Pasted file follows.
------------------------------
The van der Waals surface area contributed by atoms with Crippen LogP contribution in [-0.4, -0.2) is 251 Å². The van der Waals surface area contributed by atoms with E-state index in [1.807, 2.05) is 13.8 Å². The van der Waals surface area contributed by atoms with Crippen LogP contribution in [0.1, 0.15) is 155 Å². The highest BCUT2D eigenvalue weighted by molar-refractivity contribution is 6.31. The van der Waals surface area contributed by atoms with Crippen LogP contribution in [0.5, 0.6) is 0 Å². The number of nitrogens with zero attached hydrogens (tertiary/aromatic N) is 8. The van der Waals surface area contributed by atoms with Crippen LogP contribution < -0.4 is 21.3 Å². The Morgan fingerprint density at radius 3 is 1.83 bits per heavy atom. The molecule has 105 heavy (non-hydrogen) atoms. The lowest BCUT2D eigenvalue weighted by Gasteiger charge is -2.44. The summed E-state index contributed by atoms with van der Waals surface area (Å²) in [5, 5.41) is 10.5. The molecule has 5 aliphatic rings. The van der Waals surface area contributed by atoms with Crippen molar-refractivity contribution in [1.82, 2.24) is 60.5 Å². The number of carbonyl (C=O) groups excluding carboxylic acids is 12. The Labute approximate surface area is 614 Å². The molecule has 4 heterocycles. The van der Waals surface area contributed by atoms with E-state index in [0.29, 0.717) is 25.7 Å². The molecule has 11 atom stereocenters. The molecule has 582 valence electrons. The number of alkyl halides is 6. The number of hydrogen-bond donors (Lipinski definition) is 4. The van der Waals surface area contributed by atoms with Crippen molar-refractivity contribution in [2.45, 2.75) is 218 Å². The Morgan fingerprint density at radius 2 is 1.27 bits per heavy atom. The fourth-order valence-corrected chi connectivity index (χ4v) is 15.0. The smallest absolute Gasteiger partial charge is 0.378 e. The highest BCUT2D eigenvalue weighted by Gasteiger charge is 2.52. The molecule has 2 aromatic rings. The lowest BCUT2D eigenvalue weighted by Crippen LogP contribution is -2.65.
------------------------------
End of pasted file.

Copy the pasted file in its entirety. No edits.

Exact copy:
The van der Waals surface area contributed by atoms with Crippen LogP contribution in [-0.4, -0.2) is 251 Å². The van der Waals surface area contributed by atoms with E-state index in [1.807, 2.05) is 13.8 Å². The van der Waals surface area contributed by atoms with Crippen LogP contribution in [0.1, 0.15) is 155 Å². The highest BCUT2D eigenvalue weighted by molar-refractivity contribution is 6.31. The van der Waals surface area contributed by atoms with Crippen LogP contribution in [0.5, 0.6) is 0 Å². The number of nitrogens with zero attached hydrogens (tertiary/aromatic N) is 8. The van der Waals surface area contributed by atoms with Crippen LogP contribution < -0.4 is 21.3 Å². The Morgan fingerprint density at radius 3 is 1.83 bits per heavy atom. The molecule has 105 heavy (non-hydrogen) atoms. The lowest BCUT2D eigenvalue weighted by Gasteiger charge is -2.44. The summed E-state index contributed by atoms with van der Waals surface area (Å²) in [5, 5.41) is 10.5. The molecule has 5 aliphatic rings. The van der Waals surface area contributed by atoms with Crippen molar-refractivity contribution in [1.82, 2.24) is 60.5 Å². The number of carbonyl (C=O) groups excluding carboxylic acids is 12. The Labute approximate surface area is 614 Å². The molecule has 4 heterocycles. The van der Waals surface area contributed by atoms with E-state index in [0.29, 0.717) is 25.7 Å². The molecule has 11 atom stereocenters. The molecule has 582 valence electrons. The number of alkyl halides is 6. The number of hydrogen-bond donors (Lipinski definition) is 4. The van der Waals surface area contributed by atoms with Crippen molar-refractivity contribution in [2.45, 2.75) is 218 Å². The Morgan fingerprint density at radius 2 is 1.27 bits per heavy atom. The fourth-order valence-corrected chi connectivity index (χ4v) is 15.0. The smallest absolute Gasteiger partial charge is 0.378 e. The highest BCUT2D eigenvalue weighted by Gasteiger charge is 2.52. The molecule has 2 aromatic rings. The lowest BCUT2D eigenvalue weighted by Crippen LogP contribution is -2.65.